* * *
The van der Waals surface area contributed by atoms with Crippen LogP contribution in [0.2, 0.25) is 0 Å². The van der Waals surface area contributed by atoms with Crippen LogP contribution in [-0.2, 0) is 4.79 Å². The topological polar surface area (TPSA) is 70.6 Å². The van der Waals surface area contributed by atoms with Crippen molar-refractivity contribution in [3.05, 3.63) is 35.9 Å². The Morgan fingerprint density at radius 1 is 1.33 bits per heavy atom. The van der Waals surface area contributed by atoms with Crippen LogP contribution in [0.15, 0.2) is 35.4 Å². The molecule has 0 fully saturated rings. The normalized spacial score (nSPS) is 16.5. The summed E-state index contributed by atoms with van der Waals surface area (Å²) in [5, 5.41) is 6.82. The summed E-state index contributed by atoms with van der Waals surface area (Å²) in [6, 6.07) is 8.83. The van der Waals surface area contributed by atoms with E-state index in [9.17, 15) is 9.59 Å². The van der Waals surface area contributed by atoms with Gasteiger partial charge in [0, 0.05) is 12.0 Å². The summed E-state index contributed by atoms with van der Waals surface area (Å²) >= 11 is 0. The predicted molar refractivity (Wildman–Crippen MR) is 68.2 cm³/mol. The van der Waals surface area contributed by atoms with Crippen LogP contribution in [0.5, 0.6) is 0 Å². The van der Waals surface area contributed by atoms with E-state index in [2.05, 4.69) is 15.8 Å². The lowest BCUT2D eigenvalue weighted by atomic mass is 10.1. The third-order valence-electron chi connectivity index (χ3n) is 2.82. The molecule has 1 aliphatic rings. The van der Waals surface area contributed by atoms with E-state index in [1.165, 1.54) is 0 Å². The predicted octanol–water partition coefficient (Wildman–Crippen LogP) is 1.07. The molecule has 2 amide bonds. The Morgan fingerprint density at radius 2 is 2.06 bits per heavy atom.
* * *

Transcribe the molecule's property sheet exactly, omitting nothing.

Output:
The van der Waals surface area contributed by atoms with Crippen LogP contribution in [0.2, 0.25) is 0 Å². The van der Waals surface area contributed by atoms with Crippen LogP contribution in [-0.2, 0) is 4.79 Å². The topological polar surface area (TPSA) is 70.6 Å². The van der Waals surface area contributed by atoms with Crippen molar-refractivity contribution in [3.05, 3.63) is 35.9 Å². The Morgan fingerprint density at radius 1 is 1.33 bits per heavy atom. The van der Waals surface area contributed by atoms with Crippen LogP contribution in [0.15, 0.2) is 35.4 Å². The molecule has 0 fully saturated rings. The normalized spacial score (nSPS) is 16.5. The summed E-state index contributed by atoms with van der Waals surface area (Å²) in [5, 5.41) is 6.82. The summed E-state index contributed by atoms with van der Waals surface area (Å²) in [6, 6.07) is 8.83. The van der Waals surface area contributed by atoms with E-state index in [9.17, 15) is 9.59 Å². The van der Waals surface area contributed by atoms with Gasteiger partial charge in [0, 0.05) is 12.0 Å². The summed E-state index contributed by atoms with van der Waals surface area (Å²) >= 11 is 0. The predicted molar refractivity (Wildman–Crippen MR) is 68.2 cm³/mol. The van der Waals surface area contributed by atoms with Crippen LogP contribution in [0.5, 0.6) is 0 Å². The van der Waals surface area contributed by atoms with E-state index in [2.05, 4.69) is 15.8 Å². The lowest BCUT2D eigenvalue weighted by atomic mass is 10.1. The third-order valence-electron chi connectivity index (χ3n) is 2.82. The molecule has 1 aliphatic rings. The van der Waals surface area contributed by atoms with E-state index in [1.165, 1.54) is 0 Å². The predicted octanol–water partition coefficient (Wildman–Crippen LogP) is 1.07. The molecule has 2 amide bonds. The Morgan fingerprint density at radius 2 is 2.06 bits per heavy atom.